How to Insure a Home-Based Business

Business.com / Insurance / Last Modified: February 22, 2017

60% of home-based business owners don't have enough business protection. Here's how to insure your home-based business.

For many home-based business owners, the primary question isn’t how to insure their venture – it’s why they should insure the business. That might explain a disturbing statistic: About 60% of home-based business owners don’t have enough business protection, according to the Independent Insurance Agents & Brokers of America (Tweet This).

What that means is that those people are putting their businesses – and their homes – at risk, not to mention their professional and personal finances.

Related: A Business Insurance Checklist to Safeguard Your Startup

How much risk? That depends on the venture – a home day care, for example, faces a much greater risk of a devastating claim than a legal transcription service. But nearly every business comes with some kind of risk, and home insurance might only offer limited coverage for your business equipment – and little or no other protection.

Evaluating your risk

First off, ask yourself the following questions:

  • Will your business have customers or clients who come to your house? This would include that day care mentioned above or a clothing alterations business.
  • Does your business require special equipment? This could include a laptop and high quality printer or other electronics for a legal transcriptionist or freelance writer, as well as commercial kitchen equipment for a catering business.
  • Will you use an automobile in any way? This could include making deliveries or taking trips to meet with clients.
  • Will your business make or manufacture anything? This could include jewelry or food or another product.

Will you provide a professional service? This could include tax preparation or business consulting or plumbing.

If you answer ‘yes’ to any of those questions, then you need at least some business insurance for your home venture.

What coverage do you need?

It depends on how you answered those questions:

If customers or clients come to your home, you need liability coverage. A standard homeowners policy typically offers personal liability protection should a visitor to your home get injured on the premises and sue you. But if that visitor is there for business purposes, your homeowners insurance won’t cover the incident.

Your home’s contents, under a standard homeowners policy, are covered for theft and damage from fire, wind, and other specified perils. But there are strict limits – often $1,500 or less – for business equipment. If your equipment exceeds that limit, you’ll need business property insurance.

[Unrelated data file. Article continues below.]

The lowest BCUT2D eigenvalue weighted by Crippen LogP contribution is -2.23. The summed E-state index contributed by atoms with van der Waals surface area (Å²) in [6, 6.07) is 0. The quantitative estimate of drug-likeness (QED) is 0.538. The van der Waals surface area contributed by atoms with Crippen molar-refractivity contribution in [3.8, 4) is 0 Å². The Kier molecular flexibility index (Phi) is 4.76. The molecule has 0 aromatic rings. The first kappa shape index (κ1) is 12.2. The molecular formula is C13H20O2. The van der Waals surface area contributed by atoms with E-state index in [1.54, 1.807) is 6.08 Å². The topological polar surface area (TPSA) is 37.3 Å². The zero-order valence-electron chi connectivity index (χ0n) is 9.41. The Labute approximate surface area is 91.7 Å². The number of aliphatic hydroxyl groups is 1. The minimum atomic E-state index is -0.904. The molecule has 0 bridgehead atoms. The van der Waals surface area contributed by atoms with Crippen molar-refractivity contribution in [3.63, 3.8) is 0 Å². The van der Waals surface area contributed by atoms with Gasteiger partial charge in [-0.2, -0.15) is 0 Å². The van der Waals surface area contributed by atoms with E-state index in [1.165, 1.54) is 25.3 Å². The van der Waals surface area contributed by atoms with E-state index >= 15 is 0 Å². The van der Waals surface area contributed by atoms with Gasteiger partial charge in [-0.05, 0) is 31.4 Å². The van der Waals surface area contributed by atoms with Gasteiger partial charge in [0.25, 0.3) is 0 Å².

• If you use an automobile, you’ll need business auto coverage. Your personal auto policy likely will not cover you if you have a wreck while using the car for business. That means you could be on the hook for property damage, medical costs, and legal costs tied to a lawsuit involving the wreck.
  • If your business makes anything, you’ll need product liability coverage. For example, if you ran a catering business and customers got sick from eating your food, you could be sued.
  • If you provide professional services, you need professional liability or acts coverage. This helps if there are any malpractice claims against you.

Related: 5 Ways to Lower Your Insurance Premiums

Is there a package of coverage?

Yes, many providers now offer home-based business policies and allow you to customize your options so you have only the coverage you need. For example, if you don’t use a vehicle, you wouldn’t need business auto coverage. If your risks are high, you might upgrade to a business owners policy, which can offer more comprehensive protection from a variety of scenarios. This type of policy typically also offers business interruption coverage.

Finally, if your risk is small enough, you might consider riders to your home insurance policy. That could bolster your personal property coverage to include more protection for business equipment, for example.

How do I proceed?

Talk with an insurance agent about your business, its risks, and your coverage needs. If there’s a problem with your home venture, you don’t want to be part of that uncovered majority. There’s just too much at stake.

Carrie Van Brunt-Wiley, is the Editor of the HomeownersInsurance.com blogs.

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